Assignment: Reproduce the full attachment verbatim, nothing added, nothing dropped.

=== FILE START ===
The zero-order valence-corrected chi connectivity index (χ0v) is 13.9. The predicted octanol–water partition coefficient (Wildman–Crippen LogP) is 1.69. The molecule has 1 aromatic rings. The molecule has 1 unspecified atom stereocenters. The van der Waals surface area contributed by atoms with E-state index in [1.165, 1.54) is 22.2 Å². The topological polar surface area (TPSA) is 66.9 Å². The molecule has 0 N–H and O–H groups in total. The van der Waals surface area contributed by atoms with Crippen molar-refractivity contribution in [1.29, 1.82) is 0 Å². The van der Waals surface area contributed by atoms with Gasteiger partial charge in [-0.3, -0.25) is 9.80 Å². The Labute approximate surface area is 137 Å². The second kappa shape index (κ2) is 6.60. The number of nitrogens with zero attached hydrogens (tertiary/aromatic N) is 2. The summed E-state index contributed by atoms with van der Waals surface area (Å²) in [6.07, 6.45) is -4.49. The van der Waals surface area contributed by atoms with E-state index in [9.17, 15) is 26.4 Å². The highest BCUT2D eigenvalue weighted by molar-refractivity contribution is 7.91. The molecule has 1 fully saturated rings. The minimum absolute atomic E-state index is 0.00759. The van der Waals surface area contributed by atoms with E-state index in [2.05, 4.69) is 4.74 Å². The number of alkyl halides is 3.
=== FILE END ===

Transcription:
The zero-order valence-corrected chi connectivity index (χ0v) is 13.9. The predicted octanol–water partition coefficient (Wildman–Crippen LogP) is 1.69. The molecule has 1 aromatic rings. The molecule has 1 unspecified atom stereocenters. The van der Waals surface area contributed by atoms with E-state index in [1.165, 1.54) is 22.2 Å². The topological polar surface area (TPSA) is 66.9 Å². The molecule has 0 N–H and O–H groups in total. The van der Waals surface area contributed by atoms with Crippen molar-refractivity contribution in [1.29, 1.82) is 0 Å². The van der Waals surface area contributed by atoms with Gasteiger partial charge in [-0.3, -0.25) is 9.80 Å². The Labute approximate surface area is 137 Å². The second kappa shape index (κ2) is 6.60. The number of nitrogens with zero attached hydrogens (tertiary/aromatic N) is 2. The summed E-state index contributed by atoms with van der Waals surface area (Å²) in [6.07, 6.45) is -4.49. The van der Waals surface area contributed by atoms with E-state index in [9.17, 15) is 26.4 Å². The highest BCUT2D eigenvalue weighted by molar-refractivity contribution is 7.91. The molecule has 1 fully saturated rings. The minimum absolute atomic E-state index is 0.00759. The van der Waals surface area contributed by atoms with E-state index in [2.05, 4.69) is 4.74 Å². The number of alkyl halides is 3.